Economic justice minister: It’s time for real action on reparations
36 But I tell you that everyone will have to give account on the day of judgment for every empty word they have spoken. 37 For by your words you will be acquitted, and by your words you will be condemned.— Matthew 12:36-37, NIV
On Aug. 23, we honor the International Day for the Remembrance of the Slave Trade and its Abolition. UNESCO — the United Nations Educational, Scientific and Cultural Organization – has designated this date to memorialize the transatlantic slave trade. It has been observed globally since 1998.
It marks the night of Aug. 22-23, 1791, and the beginning of an uprising in Haiti that played a key role in the abolition of the transatlantic slave trade.
This year, as part of this international observance, it’s time to:
- Press Congress and the Biden administration to act on reparations,
- Fight reactionary efforts to undo good reparations proposals, and
- Congratulate those who are working locally to close the historic wealth gap between white and Black Americans.
The United Church of Christ and the Why We Can’t Wait Coalition are among those pressing for enactment of H.R. 40, the “Commission to Study and Develop Reparation Proposals for African Americans Act” – either by act of Congress or by executive order. The Why We Can’t Wait Coalition has released a statement due to the lack of response from the White House to our request to establish a study commission by executive order. After meetings of faith and secular organizations with the White House, educational webinars and advocacy on H.R. 40, the Coalition sent a follow-up letter to President Biden urging such an executive order. It was not acknowledged.
Unfortunately, at the same time, an informal smoke-and-mirrors campaign to slow and divide the Reparatory Justice Movement continues to grow in the United States. It is rooted in American exceptionalism, miseducation and divisiveness. Congresspersons have sought and passed in the House of Representatives a “symbolic” measure to designate Aug. 20 as a national day to remember slavery and its abolition – despite the fact that an international day for that purpose has existed for more than 20 years. It is time to clearly connect the reparations movement in the U.S. with the global reparations movement for people of African descent. It is essential to hold the collective narratives and experiences of African-descendant people together globally. Anything less is a distraction that fails to recognize our involvement in the transatlantic slave trade and gives a veneer of movement to repair.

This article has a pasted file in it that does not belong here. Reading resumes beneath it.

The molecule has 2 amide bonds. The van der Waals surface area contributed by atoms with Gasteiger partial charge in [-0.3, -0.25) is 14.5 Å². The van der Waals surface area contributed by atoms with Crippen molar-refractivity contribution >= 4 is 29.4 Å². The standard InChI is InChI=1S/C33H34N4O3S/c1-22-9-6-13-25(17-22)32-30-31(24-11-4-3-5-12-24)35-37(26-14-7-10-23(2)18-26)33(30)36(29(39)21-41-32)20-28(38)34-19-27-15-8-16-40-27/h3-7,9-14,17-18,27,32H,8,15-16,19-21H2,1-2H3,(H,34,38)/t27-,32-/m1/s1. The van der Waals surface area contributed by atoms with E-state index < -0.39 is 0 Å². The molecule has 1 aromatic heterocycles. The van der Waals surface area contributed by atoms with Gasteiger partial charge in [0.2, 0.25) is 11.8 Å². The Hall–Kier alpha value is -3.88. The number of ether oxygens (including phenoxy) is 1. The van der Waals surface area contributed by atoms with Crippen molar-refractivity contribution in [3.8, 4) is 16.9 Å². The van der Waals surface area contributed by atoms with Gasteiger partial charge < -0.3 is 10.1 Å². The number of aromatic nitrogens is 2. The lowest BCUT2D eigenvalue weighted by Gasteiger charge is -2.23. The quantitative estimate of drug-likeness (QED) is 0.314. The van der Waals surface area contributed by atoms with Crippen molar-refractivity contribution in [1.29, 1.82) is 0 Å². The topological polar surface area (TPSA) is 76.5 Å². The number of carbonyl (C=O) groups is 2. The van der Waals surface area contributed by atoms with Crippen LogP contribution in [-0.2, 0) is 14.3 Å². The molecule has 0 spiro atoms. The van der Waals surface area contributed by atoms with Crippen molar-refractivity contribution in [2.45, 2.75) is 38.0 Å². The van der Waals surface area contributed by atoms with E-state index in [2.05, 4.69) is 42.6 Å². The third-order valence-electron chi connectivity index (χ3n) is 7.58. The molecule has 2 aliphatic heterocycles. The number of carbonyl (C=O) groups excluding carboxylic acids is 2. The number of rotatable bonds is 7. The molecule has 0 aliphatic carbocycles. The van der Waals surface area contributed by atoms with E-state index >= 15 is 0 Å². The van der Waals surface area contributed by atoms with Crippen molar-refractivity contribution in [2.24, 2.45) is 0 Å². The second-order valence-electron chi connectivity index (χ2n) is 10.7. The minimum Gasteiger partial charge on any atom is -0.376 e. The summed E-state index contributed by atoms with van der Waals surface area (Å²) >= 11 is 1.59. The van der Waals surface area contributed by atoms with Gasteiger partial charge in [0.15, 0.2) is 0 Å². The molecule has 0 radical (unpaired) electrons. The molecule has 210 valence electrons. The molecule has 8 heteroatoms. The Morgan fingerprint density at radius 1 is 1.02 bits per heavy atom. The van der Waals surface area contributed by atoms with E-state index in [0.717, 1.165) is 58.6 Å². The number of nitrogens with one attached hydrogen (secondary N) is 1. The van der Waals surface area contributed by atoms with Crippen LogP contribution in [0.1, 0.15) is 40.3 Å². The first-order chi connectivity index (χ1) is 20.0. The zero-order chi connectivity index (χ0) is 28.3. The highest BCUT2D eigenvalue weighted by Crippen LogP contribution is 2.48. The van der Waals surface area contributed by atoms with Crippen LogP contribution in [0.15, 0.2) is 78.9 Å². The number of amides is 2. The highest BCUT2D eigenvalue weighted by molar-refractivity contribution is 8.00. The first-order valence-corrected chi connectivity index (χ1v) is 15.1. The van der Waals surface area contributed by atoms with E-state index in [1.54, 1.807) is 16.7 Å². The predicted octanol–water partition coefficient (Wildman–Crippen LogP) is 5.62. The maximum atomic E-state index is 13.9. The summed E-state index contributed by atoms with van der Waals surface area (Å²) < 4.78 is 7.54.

In addition, it gives fuel to the divisive American Descendants of Slavery (ADOS) and Freedman campaigns that have promoted strict lineage-based reparations. These campaigns do not recognize that the repair sought by African Americans is for slavery and racist systems and institutions. The latter continue to result in disparate outcomes for Blacks globally, related to the racial wealth gap, maternal health, lending, education and educational debt, farming and ecological devastation, among other things. Statistics on those – and on voting rights, police brutality and more – do not differ based on whether one’s great, great, great, great grandparents were enslaved in what is now the U.S. or what is now Haiti. All those descendants are here and have suffered the effects of Jim Crow and predatory lending. All share in the same despair of having $23,000 in wealth compared to $184,000 in wealth for non-Hispanic White families.
I am thankful for ministries like one at Arlington Community Church, UCC, in Kensington, Calif. That congregation joined with the Richmond Community Foundation to create a Black Wealth Builders Fund. It helps Black families to close the wealth gap by assisting with down payments for mortgages. Home ownership remains one of the key ways a family can gain wealth. Arlington UCC and its Black Wealth Builders Fund started accepting applications late this spring. They require no stringent proof of lineage. Instead, they offer a faithful commitment to accountability and repair.
The Rev. Sekinah Hamlin is minister for economic justice with the UCC’s Justice and Local Church Ministries.
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